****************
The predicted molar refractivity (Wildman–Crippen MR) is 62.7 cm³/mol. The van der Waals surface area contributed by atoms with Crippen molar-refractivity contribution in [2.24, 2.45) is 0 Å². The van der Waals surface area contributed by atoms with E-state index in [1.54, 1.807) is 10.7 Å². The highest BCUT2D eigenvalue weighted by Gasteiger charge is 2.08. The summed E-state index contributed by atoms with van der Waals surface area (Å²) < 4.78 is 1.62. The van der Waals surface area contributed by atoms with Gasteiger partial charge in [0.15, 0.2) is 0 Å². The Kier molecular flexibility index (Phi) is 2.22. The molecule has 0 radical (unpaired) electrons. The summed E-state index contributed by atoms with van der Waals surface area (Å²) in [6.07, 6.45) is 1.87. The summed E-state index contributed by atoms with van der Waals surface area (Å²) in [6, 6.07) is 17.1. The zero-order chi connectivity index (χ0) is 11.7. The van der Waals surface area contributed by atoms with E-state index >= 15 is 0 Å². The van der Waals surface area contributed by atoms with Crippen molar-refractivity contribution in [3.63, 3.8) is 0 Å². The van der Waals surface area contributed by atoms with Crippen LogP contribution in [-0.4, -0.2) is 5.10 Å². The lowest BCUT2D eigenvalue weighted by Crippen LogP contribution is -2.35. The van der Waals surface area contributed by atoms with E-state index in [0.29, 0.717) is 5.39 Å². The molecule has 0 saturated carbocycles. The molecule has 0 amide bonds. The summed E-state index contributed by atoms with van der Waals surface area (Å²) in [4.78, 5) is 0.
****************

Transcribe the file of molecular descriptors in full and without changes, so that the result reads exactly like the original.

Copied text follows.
The predicted molar refractivity (Wildman–Crippen MR) is 62.7 cm³/mol. The van der Waals surface area contributed by atoms with Crippen molar-refractivity contribution in [2.24, 2.45) is 0 Å². The van der Waals surface area contributed by atoms with E-state index in [1.54, 1.807) is 10.7 Å². The highest BCUT2D eigenvalue weighted by Gasteiger charge is 2.08. The summed E-state index contributed by atoms with van der Waals surface area (Å²) < 4.78 is 1.62. The van der Waals surface area contributed by atoms with Gasteiger partial charge in [0.15, 0.2) is 0 Å². The Kier molecular flexibility index (Phi) is 2.22. The molecule has 0 radical (unpaired) electrons. The summed E-state index contributed by atoms with van der Waals surface area (Å²) in [6.07, 6.45) is 1.87. The summed E-state index contributed by atoms with van der Waals surface area (Å²) in [6, 6.07) is 17.1. The zero-order chi connectivity index (χ0) is 11.7. The van der Waals surface area contributed by atoms with E-state index >= 15 is 0 Å². The van der Waals surface area contributed by atoms with Crippen molar-refractivity contribution in [3.63, 3.8) is 0 Å². The van der Waals surface area contributed by atoms with Crippen LogP contribution in [-0.4, -0.2) is 5.10 Å². The lowest BCUT2D eigenvalue weighted by Crippen LogP contribution is -2.35. The van der Waals surface area contributed by atoms with E-state index in [0.29, 0.717) is 5.39 Å². The molecule has 0 saturated carbocycles. The molecule has 0 amide bonds. The summed E-state index contributed by atoms with van der Waals surface area (Å²) in [4.78, 5) is 0.